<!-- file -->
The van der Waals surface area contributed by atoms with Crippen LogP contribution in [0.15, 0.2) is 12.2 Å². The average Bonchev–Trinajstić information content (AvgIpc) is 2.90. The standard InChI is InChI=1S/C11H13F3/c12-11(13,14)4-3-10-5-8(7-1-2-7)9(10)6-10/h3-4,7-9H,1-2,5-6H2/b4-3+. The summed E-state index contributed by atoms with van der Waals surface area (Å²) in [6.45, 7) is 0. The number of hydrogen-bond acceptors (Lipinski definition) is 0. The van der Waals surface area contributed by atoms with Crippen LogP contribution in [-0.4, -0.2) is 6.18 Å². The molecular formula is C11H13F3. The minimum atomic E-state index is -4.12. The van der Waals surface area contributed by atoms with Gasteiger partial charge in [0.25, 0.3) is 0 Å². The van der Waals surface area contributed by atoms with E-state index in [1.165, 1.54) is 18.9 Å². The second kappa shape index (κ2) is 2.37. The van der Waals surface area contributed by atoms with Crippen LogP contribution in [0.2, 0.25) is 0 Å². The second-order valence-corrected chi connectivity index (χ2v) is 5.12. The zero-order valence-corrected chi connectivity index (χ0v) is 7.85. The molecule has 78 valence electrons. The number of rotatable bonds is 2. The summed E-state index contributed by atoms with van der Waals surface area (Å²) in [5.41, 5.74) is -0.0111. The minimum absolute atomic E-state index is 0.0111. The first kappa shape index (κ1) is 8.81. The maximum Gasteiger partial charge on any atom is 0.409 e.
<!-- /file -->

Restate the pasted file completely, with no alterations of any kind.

The van der Waals surface area contributed by atoms with Crippen LogP contribution in [0.15, 0.2) is 12.2 Å². The average Bonchev–Trinajstić information content (AvgIpc) is 2.90. The standard InChI is InChI=1S/C11H13F3/c12-11(13,14)4-3-10-5-8(7-1-2-7)9(10)6-10/h3-4,7-9H,1-2,5-6H2/b4-3+. The summed E-state index contributed by atoms with van der Waals surface area (Å²) in [6.45, 7) is 0. The number of hydrogen-bond acceptors (Lipinski definition) is 0. The van der Waals surface area contributed by atoms with Crippen LogP contribution in [-0.4, -0.2) is 6.18 Å². The molecular formula is C11H13F3. The minimum atomic E-state index is -4.12. The van der Waals surface area contributed by atoms with Gasteiger partial charge in [0.25, 0.3) is 0 Å². The van der Waals surface area contributed by atoms with E-state index in [1.165, 1.54) is 18.9 Å². The second kappa shape index (κ2) is 2.37. The van der Waals surface area contributed by atoms with Crippen LogP contribution in [0.2, 0.25) is 0 Å². The second-order valence-corrected chi connectivity index (χ2v) is 5.12. The zero-order valence-corrected chi connectivity index (χ0v) is 7.85. The molecule has 78 valence electrons. The number of rotatable bonds is 2. The summed E-state index contributed by atoms with van der Waals surface area (Å²) in [5.41, 5.74) is -0.0111. The minimum absolute atomic E-state index is 0.0111. The first kappa shape index (κ1) is 8.81. The maximum Gasteiger partial charge on any atom is 0.409 e.